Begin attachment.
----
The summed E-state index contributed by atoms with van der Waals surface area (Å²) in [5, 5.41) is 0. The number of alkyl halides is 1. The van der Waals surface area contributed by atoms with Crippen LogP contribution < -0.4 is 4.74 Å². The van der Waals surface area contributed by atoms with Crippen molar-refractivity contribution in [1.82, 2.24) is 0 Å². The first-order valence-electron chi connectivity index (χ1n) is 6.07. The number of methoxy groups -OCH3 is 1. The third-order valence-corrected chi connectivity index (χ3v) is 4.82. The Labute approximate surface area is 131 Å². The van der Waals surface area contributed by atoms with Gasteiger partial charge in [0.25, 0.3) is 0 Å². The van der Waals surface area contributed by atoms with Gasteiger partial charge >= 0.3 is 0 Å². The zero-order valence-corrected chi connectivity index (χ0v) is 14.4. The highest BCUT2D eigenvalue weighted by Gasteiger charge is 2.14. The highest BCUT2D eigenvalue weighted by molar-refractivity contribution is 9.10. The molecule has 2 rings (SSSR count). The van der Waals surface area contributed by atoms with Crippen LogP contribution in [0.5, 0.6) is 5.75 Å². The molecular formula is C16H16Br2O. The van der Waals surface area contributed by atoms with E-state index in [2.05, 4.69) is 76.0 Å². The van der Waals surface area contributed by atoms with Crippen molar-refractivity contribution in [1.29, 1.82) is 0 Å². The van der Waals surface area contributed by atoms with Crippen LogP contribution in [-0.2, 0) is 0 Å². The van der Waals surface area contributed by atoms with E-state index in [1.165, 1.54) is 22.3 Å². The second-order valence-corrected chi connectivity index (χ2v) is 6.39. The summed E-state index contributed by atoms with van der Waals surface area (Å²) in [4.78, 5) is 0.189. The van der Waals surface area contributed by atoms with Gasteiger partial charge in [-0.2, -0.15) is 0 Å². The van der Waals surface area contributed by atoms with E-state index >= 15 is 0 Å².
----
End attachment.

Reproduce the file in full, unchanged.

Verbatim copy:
The summed E-state index contributed by atoms with van der Waals surface area (Å²) in [5, 5.41) is 0. The number of alkyl halides is 1. The van der Waals surface area contributed by atoms with Crippen LogP contribution < -0.4 is 4.74 Å². The van der Waals surface area contributed by atoms with Crippen molar-refractivity contribution in [1.82, 2.24) is 0 Å². The first-order valence-electron chi connectivity index (χ1n) is 6.07. The number of methoxy groups -OCH3 is 1. The third-order valence-corrected chi connectivity index (χ3v) is 4.82. The Labute approximate surface area is 131 Å². The van der Waals surface area contributed by atoms with Gasteiger partial charge in [0.25, 0.3) is 0 Å². The van der Waals surface area contributed by atoms with Gasteiger partial charge >= 0.3 is 0 Å². The zero-order valence-corrected chi connectivity index (χ0v) is 14.4. The highest BCUT2D eigenvalue weighted by Gasteiger charge is 2.14. The highest BCUT2D eigenvalue weighted by molar-refractivity contribution is 9.10. The molecule has 2 rings (SSSR count). The van der Waals surface area contributed by atoms with Crippen LogP contribution in [0.5, 0.6) is 5.75 Å². The molecular formula is C16H16Br2O. The van der Waals surface area contributed by atoms with E-state index in [2.05, 4.69) is 76.0 Å². The van der Waals surface area contributed by atoms with Crippen molar-refractivity contribution in [1.29, 1.82) is 0 Å². The van der Waals surface area contributed by atoms with Crippen LogP contribution in [-0.2, 0) is 0 Å². The van der Waals surface area contributed by atoms with E-state index in [1.165, 1.54) is 22.3 Å². The second-order valence-corrected chi connectivity index (χ2v) is 6.39. The summed E-state index contributed by atoms with van der Waals surface area (Å²) in [4.78, 5) is 0.189. The van der Waals surface area contributed by atoms with Gasteiger partial charge in [-0.2, -0.15) is 0 Å². The van der Waals surface area contributed by atoms with E-state index >= 15 is 0 Å².